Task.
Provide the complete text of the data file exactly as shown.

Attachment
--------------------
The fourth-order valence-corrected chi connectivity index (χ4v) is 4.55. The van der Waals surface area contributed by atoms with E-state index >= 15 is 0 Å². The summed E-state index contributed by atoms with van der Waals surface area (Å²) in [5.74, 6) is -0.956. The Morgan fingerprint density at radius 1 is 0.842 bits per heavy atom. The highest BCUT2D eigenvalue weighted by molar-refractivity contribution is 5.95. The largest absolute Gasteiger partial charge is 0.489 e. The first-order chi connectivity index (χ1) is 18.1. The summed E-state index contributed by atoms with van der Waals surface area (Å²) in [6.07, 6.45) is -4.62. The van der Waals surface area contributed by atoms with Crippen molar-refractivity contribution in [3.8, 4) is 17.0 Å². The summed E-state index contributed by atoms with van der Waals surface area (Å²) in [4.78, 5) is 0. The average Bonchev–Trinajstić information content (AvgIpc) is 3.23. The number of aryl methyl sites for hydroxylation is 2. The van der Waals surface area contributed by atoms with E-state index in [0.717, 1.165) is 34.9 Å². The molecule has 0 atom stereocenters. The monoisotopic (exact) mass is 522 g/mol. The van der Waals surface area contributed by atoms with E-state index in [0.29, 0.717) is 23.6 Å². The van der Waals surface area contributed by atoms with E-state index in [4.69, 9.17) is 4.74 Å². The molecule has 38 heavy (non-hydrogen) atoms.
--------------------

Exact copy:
The fourth-order valence-corrected chi connectivity index (χ4v) is 4.55. The van der Waals surface area contributed by atoms with E-state index >= 15 is 0 Å². The summed E-state index contributed by atoms with van der Waals surface area (Å²) in [5.74, 6) is -0.956. The Morgan fingerprint density at radius 1 is 0.842 bits per heavy atom. The highest BCUT2D eigenvalue weighted by molar-refractivity contribution is 5.95. The largest absolute Gasteiger partial charge is 0.489 e. The first-order chi connectivity index (χ1) is 18.1. The summed E-state index contributed by atoms with van der Waals surface area (Å²) in [6.07, 6.45) is -4.62. The van der Waals surface area contributed by atoms with Crippen molar-refractivity contribution in [3.8, 4) is 17.0 Å². The summed E-state index contributed by atoms with van der Waals surface area (Å²) in [4.78, 5) is 0. The average Bonchev–Trinajstić information content (AvgIpc) is 3.23. The number of aryl methyl sites for hydroxylation is 2. The van der Waals surface area contributed by atoms with E-state index in [0.717, 1.165) is 34.9 Å². The molecule has 0 atom stereocenters. The monoisotopic (exact) mass is 522 g/mol. The van der Waals surface area contributed by atoms with E-state index in [0.29, 0.717) is 23.6 Å². The van der Waals surface area contributed by atoms with E-state index in [4.69, 9.17) is 4.74 Å². The molecule has 38 heavy (non-hydrogen) atoms.